Small Silver Lining in August Jobs Data

This labor day weekend we learned that the US economy created no new jobs in August, resulting in a 2.2% drop in the stock market on Friday.

After looking at the data in historic perspective, I want to point out some of the dynamics taking place and give you a slightly more positive perspective.

  • Since May of 2009 when the recession hit hardest (we were at 9.4% unemployment), the US economy has started to transform.  Education and health services jobs are up 4.2%, professional and business services jobs are up 2.8% (this is a leading indicator), leisure and hospitality jobs are up .4%, and government jobs are down 3.4%.  Manufacturing and construction jobs have stabilized this month.
  • One of the biggest reasons for the continued downturn in jobs is the drop in government employment.  During the last two years, the % of US employment which works for the government got as high as 17.5% (in June of 2010).  This has now dropped back to 16.7%, which is ultimately a good thing.  While the government stimulus certainly creates rapid employment, ultimately it crowds out private sector growth so in my mind the shift from government to private sector employment is a positive sign.

The data shown here points out how the US economy has changed.

Over the last two years we have shifted jobs toward health and education (aging of the country), professional and business services (growth in small business again), and away from construction and manufacturing. Manufacturing is starting to recover and real-estate is clearly still undergoing transformation.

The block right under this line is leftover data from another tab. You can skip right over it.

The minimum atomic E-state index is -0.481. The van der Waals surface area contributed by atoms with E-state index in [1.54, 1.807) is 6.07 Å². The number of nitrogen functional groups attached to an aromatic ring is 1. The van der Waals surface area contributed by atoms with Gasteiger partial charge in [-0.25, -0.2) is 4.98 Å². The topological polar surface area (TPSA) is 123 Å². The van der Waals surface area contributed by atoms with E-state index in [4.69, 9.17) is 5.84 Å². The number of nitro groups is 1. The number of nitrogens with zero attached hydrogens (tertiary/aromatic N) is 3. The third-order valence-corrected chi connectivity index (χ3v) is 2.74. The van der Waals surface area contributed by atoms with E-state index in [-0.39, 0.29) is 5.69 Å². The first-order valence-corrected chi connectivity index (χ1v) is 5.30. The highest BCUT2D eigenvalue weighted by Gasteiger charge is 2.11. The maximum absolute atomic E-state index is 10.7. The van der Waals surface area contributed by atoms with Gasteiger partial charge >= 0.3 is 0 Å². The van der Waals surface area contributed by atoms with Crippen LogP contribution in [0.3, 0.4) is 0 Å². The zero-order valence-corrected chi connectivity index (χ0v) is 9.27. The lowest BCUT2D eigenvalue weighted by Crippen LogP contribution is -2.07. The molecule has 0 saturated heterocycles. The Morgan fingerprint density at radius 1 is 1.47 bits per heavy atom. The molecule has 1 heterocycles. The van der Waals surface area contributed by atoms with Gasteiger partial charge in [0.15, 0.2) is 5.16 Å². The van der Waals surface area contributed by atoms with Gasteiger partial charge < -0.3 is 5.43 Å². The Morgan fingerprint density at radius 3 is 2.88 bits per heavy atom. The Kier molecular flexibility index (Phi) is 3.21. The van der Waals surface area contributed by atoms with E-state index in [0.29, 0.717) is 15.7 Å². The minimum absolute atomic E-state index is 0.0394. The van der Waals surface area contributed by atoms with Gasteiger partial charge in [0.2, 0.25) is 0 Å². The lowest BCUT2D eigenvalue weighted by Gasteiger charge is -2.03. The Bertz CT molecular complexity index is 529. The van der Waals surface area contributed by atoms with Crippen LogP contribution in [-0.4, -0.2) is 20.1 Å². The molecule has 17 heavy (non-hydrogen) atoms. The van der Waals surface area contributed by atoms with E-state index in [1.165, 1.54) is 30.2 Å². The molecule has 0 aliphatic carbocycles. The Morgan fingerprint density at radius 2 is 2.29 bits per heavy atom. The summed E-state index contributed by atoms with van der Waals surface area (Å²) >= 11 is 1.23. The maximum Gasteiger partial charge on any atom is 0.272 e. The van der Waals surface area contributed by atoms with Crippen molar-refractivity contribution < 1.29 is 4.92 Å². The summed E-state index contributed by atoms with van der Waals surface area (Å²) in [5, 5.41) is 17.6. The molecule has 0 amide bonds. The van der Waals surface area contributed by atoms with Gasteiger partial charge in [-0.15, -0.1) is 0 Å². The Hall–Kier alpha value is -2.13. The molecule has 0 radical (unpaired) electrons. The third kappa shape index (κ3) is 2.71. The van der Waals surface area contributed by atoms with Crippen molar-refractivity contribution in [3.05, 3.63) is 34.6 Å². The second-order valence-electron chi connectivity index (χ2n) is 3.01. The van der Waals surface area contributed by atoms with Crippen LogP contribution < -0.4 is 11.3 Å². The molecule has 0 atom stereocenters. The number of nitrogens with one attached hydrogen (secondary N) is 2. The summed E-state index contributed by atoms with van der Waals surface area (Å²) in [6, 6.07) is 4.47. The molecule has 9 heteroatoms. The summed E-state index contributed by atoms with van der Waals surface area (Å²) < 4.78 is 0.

All our conversations with client have revolved around how to globalize, retain and recruit top talent, and drive greater levels of engagement in their teams. I believe most business leaders have simply taken a “wait and see” approach to the economy (after the debt limit fiasco in Washington) but are still planning for global growth.

Ultimately the biggest driver of US economy will be the transformation of skills and re-education of the workforce. Most companies we talk with today are “education and training” zealots – looking for people with the right skills now. Ultimately most companies understand that if they cannot find those skills in the market (and new sourcing tools are making this easier), they have to build them internally – hence the continued growth in L&D spending this year.

Happy Labor Day weekend!

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